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Evangelists spreading the gospel at Sonoma County courthouse

Members of the Victory Outreach Church, Victoria Drown, center and Charrise Johansen, right, pray with Denise Lavelle of Santa Rosa at the Hall of Justice in Santa Rosa on Monday morning Feb. 4, 2013.

(Scott Manchester / The Press Democrat)
Published: Wednesday, February 6, 2013 at 6:01 p.m.
Last Modified: Wednesday, February 6, 2013 at 6:01 p.m.

There's a higher power these days at the Sonoma County Courthouse.

For the past month, evangelists from a local Pentecostal Christian church have flocked to the criminal justice center, spreading the gospel and praying with defendants before they see the judge.

The group from Victory Outreach Church raised eyebrows Monday as its members, some of whom are former convicts who have embraced religion, walked a long line of potential jurors, distributing pamphlets and a bit of fire and brimstone.

Their public proselytizing has included religious rituals such as the laying on of hands and speaking in tongues.

"I wonder how they'd react if I told them I was an atheist," said one of the captive jurors, who didn't give his name. "I choose to keep my beliefs a little more private than that."

Superior Court security officials report no problems with the born-again group aside from having to ask them to lower the volume of their prayers.

Presiding Judge Rene Chouteau said they are entitled to say anything they want outside the building as long as it doesn't interfere with operations.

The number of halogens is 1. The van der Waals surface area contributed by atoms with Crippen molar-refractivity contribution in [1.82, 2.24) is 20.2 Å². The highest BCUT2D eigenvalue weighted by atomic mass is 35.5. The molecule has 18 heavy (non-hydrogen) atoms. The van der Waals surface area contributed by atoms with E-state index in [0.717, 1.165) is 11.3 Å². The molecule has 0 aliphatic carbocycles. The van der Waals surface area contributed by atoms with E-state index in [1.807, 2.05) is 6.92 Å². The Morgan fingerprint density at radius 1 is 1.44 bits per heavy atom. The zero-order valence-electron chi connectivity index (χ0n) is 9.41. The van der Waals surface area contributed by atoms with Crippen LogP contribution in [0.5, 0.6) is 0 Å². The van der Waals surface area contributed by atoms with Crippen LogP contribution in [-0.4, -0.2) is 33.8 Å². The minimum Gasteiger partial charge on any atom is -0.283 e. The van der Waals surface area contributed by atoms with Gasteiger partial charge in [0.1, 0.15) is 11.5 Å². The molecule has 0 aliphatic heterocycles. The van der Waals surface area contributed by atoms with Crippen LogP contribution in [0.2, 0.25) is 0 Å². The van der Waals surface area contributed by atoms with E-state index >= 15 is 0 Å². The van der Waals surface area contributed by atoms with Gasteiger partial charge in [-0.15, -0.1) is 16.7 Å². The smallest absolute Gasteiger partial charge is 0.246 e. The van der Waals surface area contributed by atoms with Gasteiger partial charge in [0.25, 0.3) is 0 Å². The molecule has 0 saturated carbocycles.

But their free-speech rights don't extend to inside the courthouse, he said.

Opinions were mixed about whether the practice is appropriate for a government facility.

Santa Rosa attorney Chris Andrian said the courthouse has always been viewed as a secular, nonreligious place. Seeing people huddled in prayer circles in the hallways was "unnerving," he said.

"I respect their right to do it," he said. "I just don't know if it's the right place."

Another Santa Rosa attorney, Jonathan Steele, said the activity doesn't seem to violate Constitutional provisions for the separation of church and state because it isn't being initiated by the courts.

Still others said it's more of a minor inconvenience than anything else. "They are well-intentioned but annoying," Santa Rosa attorney Jack Montgomery said.

Leaders of the 400-member congregation on Sebastopol Road said all they want to do is bring hope to people caught up in the legal system at a time of lingering unemployment and despair.

Pastor Jose Guadarrama said volunteers fan out Monday, Wednesday and Friday mornings to tell people they can overcome their problems.

"It's just an open door for us to connect with them," he said. "I think the presence of the church needs to be felt in this place."

Some of the volunteers have been through it themselves. On Monday, men and women from the church's rehabilitation program made the rounds.

One of them was Victoria Drown, 26, of Santa Rosa, who said she was addicted to meth for 11 years and has spent time behind bars.

She said she turned her life around 17 months ago when she found the church. Now, she is off drugs and attending Santa Rosa Junior College, she said.

She walked the courthouse Monday, passing out fliers and offering prayers. She raised her arms over the head of a woman waiting in the jury line before huddling with another woman who had come to file legal papers.

"She just wanted to bless me and pray for my family," said Denise Lavelle of Santa Rosa. "I'm a believer, so I accept prayer."

You can reach Staff Writer Paul Payne at 568-5312 or paul.payne@pressdemocrat.com.

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